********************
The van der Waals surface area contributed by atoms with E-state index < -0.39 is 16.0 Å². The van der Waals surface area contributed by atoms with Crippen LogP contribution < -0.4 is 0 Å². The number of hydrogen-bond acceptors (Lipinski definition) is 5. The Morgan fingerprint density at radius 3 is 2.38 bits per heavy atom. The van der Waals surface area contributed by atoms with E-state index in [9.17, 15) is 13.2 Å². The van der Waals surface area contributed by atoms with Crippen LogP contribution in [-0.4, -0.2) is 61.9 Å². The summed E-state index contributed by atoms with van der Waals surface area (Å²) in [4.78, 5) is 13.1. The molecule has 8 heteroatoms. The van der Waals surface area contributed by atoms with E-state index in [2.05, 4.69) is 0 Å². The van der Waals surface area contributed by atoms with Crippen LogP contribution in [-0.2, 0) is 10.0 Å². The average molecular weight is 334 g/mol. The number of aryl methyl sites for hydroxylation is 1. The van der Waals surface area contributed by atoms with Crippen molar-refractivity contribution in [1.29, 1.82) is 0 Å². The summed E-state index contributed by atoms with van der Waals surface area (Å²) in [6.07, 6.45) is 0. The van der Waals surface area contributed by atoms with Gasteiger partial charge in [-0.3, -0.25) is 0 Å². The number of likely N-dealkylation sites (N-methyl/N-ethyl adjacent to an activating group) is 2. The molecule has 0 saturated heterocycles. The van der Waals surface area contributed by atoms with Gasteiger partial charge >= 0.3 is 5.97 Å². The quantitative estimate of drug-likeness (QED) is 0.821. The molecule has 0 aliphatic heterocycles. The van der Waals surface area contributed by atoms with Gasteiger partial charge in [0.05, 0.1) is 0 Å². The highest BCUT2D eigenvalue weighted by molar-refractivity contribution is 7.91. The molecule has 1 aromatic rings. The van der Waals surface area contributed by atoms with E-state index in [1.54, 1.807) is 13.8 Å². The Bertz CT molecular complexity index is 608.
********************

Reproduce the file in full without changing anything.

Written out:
The van der Waals surface area contributed by atoms with E-state index < -0.39 is 16.0 Å². The van der Waals surface area contributed by atoms with Crippen LogP contribution < -0.4 is 0 Å². The number of hydrogen-bond acceptors (Lipinski definition) is 5. The Morgan fingerprint density at radius 3 is 2.38 bits per heavy atom. The van der Waals surface area contributed by atoms with E-state index in [9.17, 15) is 13.2 Å². The van der Waals surface area contributed by atoms with Crippen LogP contribution in [-0.4, -0.2) is 61.9 Å². The summed E-state index contributed by atoms with van der Waals surface area (Å²) in [4.78, 5) is 13.1. The molecule has 8 heteroatoms. The van der Waals surface area contributed by atoms with E-state index in [2.05, 4.69) is 0 Å². The van der Waals surface area contributed by atoms with Crippen LogP contribution in [-0.2, 0) is 10.0 Å². The average molecular weight is 334 g/mol. The number of aryl methyl sites for hydroxylation is 1. The van der Waals surface area contributed by atoms with Crippen molar-refractivity contribution in [1.29, 1.82) is 0 Å². The summed E-state index contributed by atoms with van der Waals surface area (Å²) in [6.07, 6.45) is 0. The van der Waals surface area contributed by atoms with Gasteiger partial charge in [-0.3, -0.25) is 0 Å². The number of likely N-dealkylation sites (N-methyl/N-ethyl adjacent to an activating group) is 2. The molecule has 0 saturated heterocycles. The van der Waals surface area contributed by atoms with Gasteiger partial charge >= 0.3 is 5.97 Å². The quantitative estimate of drug-likeness (QED) is 0.821. The molecule has 0 aliphatic heterocycles. The van der Waals surface area contributed by atoms with Gasteiger partial charge in [0.05, 0.1) is 0 Å². The highest BCUT2D eigenvalue weighted by molar-refractivity contribution is 7.91. The molecule has 1 aromatic rings. The van der Waals surface area contributed by atoms with E-state index in [1.54, 1.807) is 13.8 Å². The Bertz CT molecular complexity index is 608.